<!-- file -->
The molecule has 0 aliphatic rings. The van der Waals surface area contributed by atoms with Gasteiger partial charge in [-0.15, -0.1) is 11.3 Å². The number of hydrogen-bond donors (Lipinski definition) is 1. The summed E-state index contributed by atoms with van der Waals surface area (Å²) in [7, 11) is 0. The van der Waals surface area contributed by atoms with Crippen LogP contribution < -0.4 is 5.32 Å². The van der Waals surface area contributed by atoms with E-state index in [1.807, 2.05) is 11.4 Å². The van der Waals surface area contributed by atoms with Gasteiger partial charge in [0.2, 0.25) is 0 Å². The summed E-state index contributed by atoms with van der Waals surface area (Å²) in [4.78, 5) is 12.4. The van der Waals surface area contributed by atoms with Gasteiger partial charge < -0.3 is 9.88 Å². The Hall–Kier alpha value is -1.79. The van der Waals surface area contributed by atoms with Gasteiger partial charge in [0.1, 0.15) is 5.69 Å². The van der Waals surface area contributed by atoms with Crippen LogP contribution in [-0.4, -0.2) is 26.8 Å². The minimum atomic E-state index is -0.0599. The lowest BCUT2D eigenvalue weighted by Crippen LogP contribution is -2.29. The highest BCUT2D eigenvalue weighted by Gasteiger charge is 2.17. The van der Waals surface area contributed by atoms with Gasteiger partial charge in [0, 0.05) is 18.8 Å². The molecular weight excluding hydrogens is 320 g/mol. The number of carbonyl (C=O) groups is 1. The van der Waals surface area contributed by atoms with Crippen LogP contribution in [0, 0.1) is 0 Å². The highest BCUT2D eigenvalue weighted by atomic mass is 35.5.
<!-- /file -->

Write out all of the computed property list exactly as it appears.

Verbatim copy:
The molecule has 0 aliphatic rings. The van der Waals surface area contributed by atoms with Gasteiger partial charge in [-0.15, -0.1) is 11.3 Å². The number of hydrogen-bond donors (Lipinski definition) is 1. The summed E-state index contributed by atoms with van der Waals surface area (Å²) in [7, 11) is 0. The van der Waals surface area contributed by atoms with Crippen LogP contribution < -0.4 is 5.32 Å². The van der Waals surface area contributed by atoms with E-state index in [1.807, 2.05) is 11.4 Å². The van der Waals surface area contributed by atoms with Gasteiger partial charge in [0.2, 0.25) is 0 Å². The summed E-state index contributed by atoms with van der Waals surface area (Å²) in [4.78, 5) is 12.4. The van der Waals surface area contributed by atoms with Gasteiger partial charge < -0.3 is 9.88 Å². The Hall–Kier alpha value is -1.79. The van der Waals surface area contributed by atoms with Gasteiger partial charge in [0.1, 0.15) is 5.69 Å². The van der Waals surface area contributed by atoms with Crippen LogP contribution in [-0.4, -0.2) is 26.8 Å². The minimum atomic E-state index is -0.0599. The lowest BCUT2D eigenvalue weighted by Crippen LogP contribution is -2.29. The highest BCUT2D eigenvalue weighted by Gasteiger charge is 2.17. The van der Waals surface area contributed by atoms with Gasteiger partial charge in [0, 0.05) is 18.8 Å². The molecular weight excluding hydrogens is 320 g/mol. The number of carbonyl (C=O) groups is 1. The van der Waals surface area contributed by atoms with Crippen LogP contribution in [0, 0.1) is 0 Å². The highest BCUT2D eigenvalue weighted by atomic mass is 35.5.